'Hands-On' Parents Help Teens Say No to Drugs
Clinical psychologist Peter Sheras, PhD, a professor of education at the University of Virginia, tells WebMD, "You need to set limits because kids need to push up against limits. If every time they push, you give in, or you're not around to set the limits, they don't experience any boundaries, and they keep doing things that are more and more dangerous."
But how much hands-on time is really possible in today's busy-busy world? "Parents' No. 1 daily challenge is balancing work and family," Nancy Rankin, research director for the National Parenting Association, tells WebMD. "Parents are under tremendous time pressure. If we are concerned about having them spend the time with their kids that their kids need, we have to create the conditions that support good parenting." Rankin says she advocates changes to school schedules, flexible work hours, and more part-time jobs with prorated benefits.
Parents also need to adjust their own attitudes, says Sheras. "We need a real change in lifestyle. It's about interpersonal connection, and some of that takes real time. It may not be as drawn out as you expect, but it does require some listening on your part to what your child has to say," he tells WebMD. "We have unfortunately promoted children to adulthood for our own convenience. We'll say to an 11-year-old, 'You're really old enough to be home by yourself' because we want to go skiing -- not because we think that's developmentally appropriate for them."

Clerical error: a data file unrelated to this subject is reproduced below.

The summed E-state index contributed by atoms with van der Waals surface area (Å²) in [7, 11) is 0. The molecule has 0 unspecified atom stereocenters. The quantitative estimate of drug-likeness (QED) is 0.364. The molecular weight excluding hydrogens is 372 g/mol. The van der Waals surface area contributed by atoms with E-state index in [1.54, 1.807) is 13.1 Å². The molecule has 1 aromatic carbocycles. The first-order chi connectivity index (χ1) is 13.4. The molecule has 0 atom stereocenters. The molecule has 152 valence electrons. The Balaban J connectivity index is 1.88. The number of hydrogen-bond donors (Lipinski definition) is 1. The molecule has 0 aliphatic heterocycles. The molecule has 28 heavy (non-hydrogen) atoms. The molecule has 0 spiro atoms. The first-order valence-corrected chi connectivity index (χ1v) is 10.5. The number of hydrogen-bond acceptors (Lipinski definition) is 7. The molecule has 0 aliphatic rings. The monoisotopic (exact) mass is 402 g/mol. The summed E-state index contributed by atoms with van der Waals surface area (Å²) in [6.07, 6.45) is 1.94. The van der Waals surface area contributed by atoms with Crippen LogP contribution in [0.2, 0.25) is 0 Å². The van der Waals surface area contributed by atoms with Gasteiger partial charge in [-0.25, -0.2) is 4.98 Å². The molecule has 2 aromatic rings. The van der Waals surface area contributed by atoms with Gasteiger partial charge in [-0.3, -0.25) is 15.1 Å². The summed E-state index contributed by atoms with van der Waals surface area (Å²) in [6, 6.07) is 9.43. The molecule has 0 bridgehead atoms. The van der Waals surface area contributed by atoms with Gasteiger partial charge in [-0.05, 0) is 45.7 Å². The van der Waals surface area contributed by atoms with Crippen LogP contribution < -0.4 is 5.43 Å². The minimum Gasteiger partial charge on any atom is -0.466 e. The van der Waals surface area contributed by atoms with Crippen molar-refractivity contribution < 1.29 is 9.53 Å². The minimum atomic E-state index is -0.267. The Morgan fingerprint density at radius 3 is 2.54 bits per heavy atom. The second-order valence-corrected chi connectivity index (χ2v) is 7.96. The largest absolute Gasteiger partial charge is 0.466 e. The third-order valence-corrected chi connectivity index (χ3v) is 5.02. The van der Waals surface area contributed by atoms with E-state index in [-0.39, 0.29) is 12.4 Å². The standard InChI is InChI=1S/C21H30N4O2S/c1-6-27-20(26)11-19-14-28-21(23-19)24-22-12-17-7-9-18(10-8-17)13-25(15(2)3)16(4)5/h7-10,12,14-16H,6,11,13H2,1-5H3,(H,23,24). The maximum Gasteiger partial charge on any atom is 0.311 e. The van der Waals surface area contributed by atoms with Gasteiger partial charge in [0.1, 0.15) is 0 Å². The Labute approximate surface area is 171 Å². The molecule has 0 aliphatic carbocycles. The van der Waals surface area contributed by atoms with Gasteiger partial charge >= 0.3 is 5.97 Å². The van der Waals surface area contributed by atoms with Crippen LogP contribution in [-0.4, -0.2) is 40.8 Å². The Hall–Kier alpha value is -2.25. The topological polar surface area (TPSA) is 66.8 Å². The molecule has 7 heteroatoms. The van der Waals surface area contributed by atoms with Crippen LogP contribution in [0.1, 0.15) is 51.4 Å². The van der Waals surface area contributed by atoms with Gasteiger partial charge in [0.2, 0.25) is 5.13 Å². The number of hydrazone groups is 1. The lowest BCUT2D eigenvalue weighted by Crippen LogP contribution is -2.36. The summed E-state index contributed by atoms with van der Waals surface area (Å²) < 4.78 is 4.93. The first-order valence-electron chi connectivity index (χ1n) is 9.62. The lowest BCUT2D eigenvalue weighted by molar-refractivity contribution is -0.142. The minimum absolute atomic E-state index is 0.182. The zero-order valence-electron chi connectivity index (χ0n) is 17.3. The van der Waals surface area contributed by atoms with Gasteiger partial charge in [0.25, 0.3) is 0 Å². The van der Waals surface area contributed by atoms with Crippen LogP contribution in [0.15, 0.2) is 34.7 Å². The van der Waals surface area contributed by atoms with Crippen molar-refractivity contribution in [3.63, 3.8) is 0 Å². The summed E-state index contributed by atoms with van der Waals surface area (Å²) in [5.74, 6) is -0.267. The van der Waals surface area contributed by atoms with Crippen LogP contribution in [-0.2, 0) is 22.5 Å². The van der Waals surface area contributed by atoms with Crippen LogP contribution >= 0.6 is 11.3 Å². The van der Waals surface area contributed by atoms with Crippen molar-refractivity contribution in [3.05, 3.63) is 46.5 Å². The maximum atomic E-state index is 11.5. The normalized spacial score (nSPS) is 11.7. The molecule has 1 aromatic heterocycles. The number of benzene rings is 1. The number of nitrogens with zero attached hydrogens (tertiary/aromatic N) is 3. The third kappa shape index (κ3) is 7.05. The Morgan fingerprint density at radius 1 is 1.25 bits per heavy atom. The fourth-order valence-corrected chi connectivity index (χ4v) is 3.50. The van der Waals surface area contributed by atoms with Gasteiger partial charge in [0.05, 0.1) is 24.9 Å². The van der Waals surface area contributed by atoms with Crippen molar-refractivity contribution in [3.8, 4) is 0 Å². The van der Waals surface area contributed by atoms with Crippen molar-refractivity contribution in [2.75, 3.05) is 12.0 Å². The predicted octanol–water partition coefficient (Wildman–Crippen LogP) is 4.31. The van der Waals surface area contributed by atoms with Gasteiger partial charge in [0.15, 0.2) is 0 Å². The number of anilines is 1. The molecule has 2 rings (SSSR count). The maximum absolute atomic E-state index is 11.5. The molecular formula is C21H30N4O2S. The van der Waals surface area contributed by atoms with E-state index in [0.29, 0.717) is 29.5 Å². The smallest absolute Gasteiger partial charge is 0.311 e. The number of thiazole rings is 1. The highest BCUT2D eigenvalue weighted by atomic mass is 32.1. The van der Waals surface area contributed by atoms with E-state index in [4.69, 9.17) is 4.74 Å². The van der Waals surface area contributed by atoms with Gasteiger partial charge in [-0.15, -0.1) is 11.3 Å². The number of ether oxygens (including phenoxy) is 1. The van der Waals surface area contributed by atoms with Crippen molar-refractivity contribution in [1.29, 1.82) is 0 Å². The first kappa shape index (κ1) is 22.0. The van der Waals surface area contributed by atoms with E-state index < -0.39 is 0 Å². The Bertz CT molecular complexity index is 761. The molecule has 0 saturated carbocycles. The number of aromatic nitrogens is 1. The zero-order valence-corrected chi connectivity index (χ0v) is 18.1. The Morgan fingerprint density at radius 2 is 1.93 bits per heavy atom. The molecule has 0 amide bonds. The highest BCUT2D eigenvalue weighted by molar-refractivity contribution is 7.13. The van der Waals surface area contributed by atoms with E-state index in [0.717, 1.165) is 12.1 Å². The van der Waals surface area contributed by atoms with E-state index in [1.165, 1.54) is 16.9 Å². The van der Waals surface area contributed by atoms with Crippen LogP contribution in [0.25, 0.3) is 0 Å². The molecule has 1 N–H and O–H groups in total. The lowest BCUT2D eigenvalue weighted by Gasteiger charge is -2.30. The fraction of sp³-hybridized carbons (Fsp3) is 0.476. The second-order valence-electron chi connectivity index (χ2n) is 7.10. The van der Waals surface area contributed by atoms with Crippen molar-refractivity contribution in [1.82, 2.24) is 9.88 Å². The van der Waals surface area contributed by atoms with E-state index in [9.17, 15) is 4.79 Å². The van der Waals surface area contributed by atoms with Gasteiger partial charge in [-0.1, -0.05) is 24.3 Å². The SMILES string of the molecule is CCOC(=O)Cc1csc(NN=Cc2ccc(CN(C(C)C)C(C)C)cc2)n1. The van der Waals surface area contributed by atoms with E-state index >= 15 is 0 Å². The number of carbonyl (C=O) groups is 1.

Meanwhile, some parenting experts didn't fully agree with the CASA survey's findings. Liz Berger, MD, a child psychiatrist and author of Raising Children with Character, tells WebMD, "I'm not sure that it's necessary to monitor what your children are doing, especially if you trust them. It really is a question of the depth of the positive relationship between parent and child. The child should feel the same kind of enthusiasm for his own future that the parent does about the child's future. That's where children get a sense of their own value."
"I don't like the whole mentality of keeping tabs," she says. "The relationship between parents and children requires an incredible amount of hands-on time from the parent. But advising the parents to snoop and spy and scold, I think that that just makes the youngsters want to get away from the parents as quickly as they can."